Silent epidemicPsychiatrists warn the second wave could be more severe for mental health.
As many as 249 people succumbed to Covid-19 last month, and the death toll in the first five days this month is a staggering 196. The pandemic has spared no one. It is killing and infecting people at a rate not witnessed last year while an increasing number of people developing severe conditions and requiring critical care are filling hospitals.
The situation is grim. The horror that we read, watched and heard about in India as the second wave ravaged the country in late March is Nepal’s reality today. We are anxious and afraid as the deteriorating situation intensifies our uncertainties. Just when we thought we saw the light at the end of the tunnel, disruptions have come knocking hard, isolating us en masse from our family, friends and colleagues.
The lockdown last year taught us how restrictions could lead people to depression and heightened anxiety stemming out of economic uncertainty and fears of acquiring the virus or even dying from Covid-19. A recent national-level survey also shows a widespread prevalence of mental health issues in the country. The pandemic has only heightened these challenges, especially for children, frontline workers and their families, and those who rely on daily wages to survive; but the dire situation we are in right now is bound to affect us all.
We need to act before our problems deepen. The Oli administration’s finger in the dike approach to a complex public health emergency has cost us a situation where people are increasingly worried about their health and finances. With no sight of certainty, immersing in round-the-clock developing and sensational news, being exposed to misinformation and doomscrolling the night away, experts say, will make people more worried and anxious at the cost of their health, both mental and physical.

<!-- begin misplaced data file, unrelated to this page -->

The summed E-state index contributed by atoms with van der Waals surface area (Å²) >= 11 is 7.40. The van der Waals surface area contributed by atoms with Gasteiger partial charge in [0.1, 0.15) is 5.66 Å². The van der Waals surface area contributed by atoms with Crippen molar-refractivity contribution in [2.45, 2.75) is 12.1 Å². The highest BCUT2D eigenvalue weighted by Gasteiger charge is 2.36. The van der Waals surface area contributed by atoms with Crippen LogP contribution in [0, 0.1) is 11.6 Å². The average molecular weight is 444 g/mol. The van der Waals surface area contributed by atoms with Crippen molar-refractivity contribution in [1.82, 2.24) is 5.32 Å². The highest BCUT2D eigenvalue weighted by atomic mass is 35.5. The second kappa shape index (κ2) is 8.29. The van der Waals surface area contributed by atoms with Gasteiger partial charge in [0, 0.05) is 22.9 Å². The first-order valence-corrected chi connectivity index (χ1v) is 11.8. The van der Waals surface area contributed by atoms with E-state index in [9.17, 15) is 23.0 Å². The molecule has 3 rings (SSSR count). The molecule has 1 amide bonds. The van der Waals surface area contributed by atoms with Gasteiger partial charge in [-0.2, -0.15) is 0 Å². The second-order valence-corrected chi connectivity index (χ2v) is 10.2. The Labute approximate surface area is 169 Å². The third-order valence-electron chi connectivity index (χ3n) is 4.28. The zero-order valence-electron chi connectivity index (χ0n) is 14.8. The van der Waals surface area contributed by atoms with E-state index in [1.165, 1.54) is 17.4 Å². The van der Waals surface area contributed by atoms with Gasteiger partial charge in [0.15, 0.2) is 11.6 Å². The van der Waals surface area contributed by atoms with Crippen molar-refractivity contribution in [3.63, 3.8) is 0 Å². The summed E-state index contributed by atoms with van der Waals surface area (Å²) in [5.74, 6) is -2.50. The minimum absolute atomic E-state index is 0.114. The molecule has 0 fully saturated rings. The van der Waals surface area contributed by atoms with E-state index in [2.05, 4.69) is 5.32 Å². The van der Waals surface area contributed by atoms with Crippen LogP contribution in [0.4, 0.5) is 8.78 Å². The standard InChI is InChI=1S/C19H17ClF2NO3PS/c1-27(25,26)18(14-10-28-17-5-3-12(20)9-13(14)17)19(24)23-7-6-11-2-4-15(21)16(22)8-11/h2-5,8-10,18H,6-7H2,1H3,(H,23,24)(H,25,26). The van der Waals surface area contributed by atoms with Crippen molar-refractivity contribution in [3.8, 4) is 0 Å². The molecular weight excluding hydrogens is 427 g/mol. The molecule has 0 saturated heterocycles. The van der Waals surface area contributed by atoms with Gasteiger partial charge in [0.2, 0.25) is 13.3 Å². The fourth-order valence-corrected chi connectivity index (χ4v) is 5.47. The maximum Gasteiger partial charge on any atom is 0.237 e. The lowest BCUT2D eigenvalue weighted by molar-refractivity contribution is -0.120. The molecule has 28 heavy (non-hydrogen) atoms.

The second wave has two epidemics raging at once. There are no anxiety curves or daily statistics to tell us how Covid-19 takes a toll on our mental health, but the impacts of this silent epidemic, psychiatrists warn, could be more severe for our psychological wellbeing as stay-at-home orders get more stringent. Lest we forget, during the first 74 days of the nationwide lockdown last year, 1,227 people across the country committed suicide—149 of them were teenagers. The fiscal year 2019-20 also saw an alarming increase in suicides—6,262 people compared to 5,785 in the previous fiscal year.
These unsettling figures validate what mental health specialists say about disorders such as depression, anxiety, psychosis and schizophrenia increasing significantly, sometimes at rates of 3 to 5 percent, during and after high-stress situations like pandemics, natural disasters and wars. Last year, psychiatrists at the Nepal Mental Hospital reported a sudden rise in mental health patients. Over 80 percent of the cases were associated with depression as the pandemic gripped the country.
It is only a matter of time before the psychological toll manifests itself as severe mental health and physical health conditions, accelerating risks of non-communicable diseases, which is an epidemic on its own. But all this is preventable, and as the idiom goes, prevention is better than cure. The World Health Organisation long warned that the impact of the pandemic on people’s mental health will drive a massive increase in mental health issues, and that governments must increase investment in service for mental health.
At a time when the government has the public's attention, it must utilise this precious window to raise awareness about mental health and lifestyle practices for all ages. There is also an urgent need to focus on children and young adults who find themselves in worse conditions than last year as schools and offices are closed again. On a personal level, we all need to connect virtually with family, friends and colleagues and learn to take care of each other. It starts with talking and knowing that mental health is as important as nutrition or exercise to maintain a strong immune system.